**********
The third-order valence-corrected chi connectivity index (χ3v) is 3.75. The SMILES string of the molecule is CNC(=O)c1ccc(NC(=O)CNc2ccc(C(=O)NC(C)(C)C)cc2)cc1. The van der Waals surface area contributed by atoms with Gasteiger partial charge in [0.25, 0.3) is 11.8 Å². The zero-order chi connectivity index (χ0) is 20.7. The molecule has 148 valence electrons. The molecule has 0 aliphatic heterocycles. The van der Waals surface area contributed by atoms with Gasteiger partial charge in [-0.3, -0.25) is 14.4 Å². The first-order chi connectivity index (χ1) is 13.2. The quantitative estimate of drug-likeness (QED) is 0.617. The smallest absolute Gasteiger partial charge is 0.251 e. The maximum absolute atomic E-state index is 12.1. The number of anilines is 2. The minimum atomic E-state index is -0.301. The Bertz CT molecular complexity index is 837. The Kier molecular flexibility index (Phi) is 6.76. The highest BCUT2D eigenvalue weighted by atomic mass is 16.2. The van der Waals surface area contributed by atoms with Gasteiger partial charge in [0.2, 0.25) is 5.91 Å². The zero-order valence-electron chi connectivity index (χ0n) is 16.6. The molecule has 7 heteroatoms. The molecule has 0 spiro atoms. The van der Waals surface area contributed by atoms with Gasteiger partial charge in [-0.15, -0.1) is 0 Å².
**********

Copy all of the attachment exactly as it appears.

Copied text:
The third-order valence-corrected chi connectivity index (χ3v) is 3.75. The SMILES string of the molecule is CNC(=O)c1ccc(NC(=O)CNc2ccc(C(=O)NC(C)(C)C)cc2)cc1. The van der Waals surface area contributed by atoms with Gasteiger partial charge in [0.25, 0.3) is 11.8 Å². The zero-order chi connectivity index (χ0) is 20.7. The molecule has 148 valence electrons. The molecule has 0 aliphatic heterocycles. The van der Waals surface area contributed by atoms with Gasteiger partial charge in [-0.3, -0.25) is 14.4 Å². The first-order chi connectivity index (χ1) is 13.2. The quantitative estimate of drug-likeness (QED) is 0.617. The smallest absolute Gasteiger partial charge is 0.251 e. The maximum absolute atomic E-state index is 12.1. The number of anilines is 2. The minimum atomic E-state index is -0.301. The Bertz CT molecular complexity index is 837. The Kier molecular flexibility index (Phi) is 6.76. The highest BCUT2D eigenvalue weighted by atomic mass is 16.2. The van der Waals surface area contributed by atoms with Gasteiger partial charge in [0.2, 0.25) is 5.91 Å². The zero-order valence-electron chi connectivity index (χ0n) is 16.6. The molecule has 7 heteroatoms. The molecule has 0 spiro atoms. The van der Waals surface area contributed by atoms with Gasteiger partial charge in [-0.15, -0.1) is 0 Å².